I bet if you make a nice open cockpit at the back; you’ll need no hull mod and end up with a nicer; more attractive and safer boat.
     
  7. fallguy
    Joined: Dec 2016
    Posts: 1,109
    Likes: 40, Points: 48, Legacy Rep: 10
    Location: usa

    fallguy Senior Member

    Also, AL on the sole would be very uncomfortable in the heat. I’d tear it off as well aft and put in a lighter foam floor. Less weight; more comfort.
     
  8. BlueBell
    Joined: May 2017
    Posts: 427
    Likes: 32, Points: 28
    Location: Victoria BC Canada

    BlueBell Ahhhhh...

    Finding this thread convoluted but wanted to comment on roof construction.
    I built my houseboat 18 years ago.
    The roof is 1/4" good-one-side ply (3/16") on 2" polystyrene foam (solid, no stringers or beams) , on 1/4" ply, on 2 1/4" laminated spruce beams.
    The spruce beams are exposed inside and were made on a jig using three layers of 2x1 (3/4" thick).
    They curve 6" over 10 feet (1 1/2" spring back coming off the jig).
    I glassed the top with polyester and gelcoated it black.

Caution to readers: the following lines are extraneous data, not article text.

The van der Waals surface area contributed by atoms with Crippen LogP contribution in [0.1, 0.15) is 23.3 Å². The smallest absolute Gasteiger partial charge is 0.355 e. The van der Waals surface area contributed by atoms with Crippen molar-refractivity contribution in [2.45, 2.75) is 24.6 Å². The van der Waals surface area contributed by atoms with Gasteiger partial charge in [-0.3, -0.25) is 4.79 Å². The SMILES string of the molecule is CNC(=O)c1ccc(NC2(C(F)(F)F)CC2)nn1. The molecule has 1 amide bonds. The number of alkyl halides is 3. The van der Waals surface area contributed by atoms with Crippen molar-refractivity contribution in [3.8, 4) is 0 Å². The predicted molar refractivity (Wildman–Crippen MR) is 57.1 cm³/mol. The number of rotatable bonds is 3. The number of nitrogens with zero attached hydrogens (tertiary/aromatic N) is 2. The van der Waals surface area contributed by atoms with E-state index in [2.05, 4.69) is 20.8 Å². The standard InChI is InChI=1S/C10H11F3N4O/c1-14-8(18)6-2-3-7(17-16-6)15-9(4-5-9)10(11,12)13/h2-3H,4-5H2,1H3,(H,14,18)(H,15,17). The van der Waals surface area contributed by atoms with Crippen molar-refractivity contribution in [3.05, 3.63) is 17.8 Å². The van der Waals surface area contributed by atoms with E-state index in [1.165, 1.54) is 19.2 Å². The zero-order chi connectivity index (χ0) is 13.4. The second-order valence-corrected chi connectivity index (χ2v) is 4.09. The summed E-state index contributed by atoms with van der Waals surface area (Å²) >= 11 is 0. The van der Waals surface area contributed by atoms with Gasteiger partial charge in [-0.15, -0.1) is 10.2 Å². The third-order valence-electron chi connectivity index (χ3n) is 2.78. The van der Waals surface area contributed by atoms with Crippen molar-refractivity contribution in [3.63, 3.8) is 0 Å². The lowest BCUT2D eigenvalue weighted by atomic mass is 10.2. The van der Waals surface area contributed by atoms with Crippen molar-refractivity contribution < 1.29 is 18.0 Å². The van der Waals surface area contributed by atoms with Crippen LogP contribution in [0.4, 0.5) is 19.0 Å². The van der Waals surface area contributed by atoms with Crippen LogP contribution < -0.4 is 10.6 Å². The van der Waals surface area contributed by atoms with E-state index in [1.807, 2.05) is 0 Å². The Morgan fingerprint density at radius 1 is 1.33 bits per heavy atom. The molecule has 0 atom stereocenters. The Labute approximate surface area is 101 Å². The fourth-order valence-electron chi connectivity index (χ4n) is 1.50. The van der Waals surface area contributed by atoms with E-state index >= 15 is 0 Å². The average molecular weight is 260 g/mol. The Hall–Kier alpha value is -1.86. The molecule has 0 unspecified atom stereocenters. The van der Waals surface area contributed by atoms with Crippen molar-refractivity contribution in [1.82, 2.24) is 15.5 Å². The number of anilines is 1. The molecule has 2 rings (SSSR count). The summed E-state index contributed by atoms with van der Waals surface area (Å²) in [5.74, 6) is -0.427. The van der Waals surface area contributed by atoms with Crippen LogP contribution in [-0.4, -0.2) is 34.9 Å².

I've re-gelcoated it every five years and after 18 years it's been fine.
    Oh, and it's all held together with 4" #10 plated wood screws (pre-drilled) from the outside.
    Simple, light and effective.
    I also ran an over-width strip of mahogany on the bottom of the beam for esthetics and added strength.
    I (200 lbs) can walk on the roof no problem.
     
  9. Sywofp
    Joined: Apr 2018
    Posts: 11
    Likes: 3, Points: 3
    Location: Australia

    Sywofp Junior Member

    I can't see any edges of the roof to measure, as the ply is all covered. It's actually a thinner layer of the beams, the a second flat layer in the middle that the top deck got built on.
    I will try and find same Ali edges too and measure them. But likely heavier than you suspect.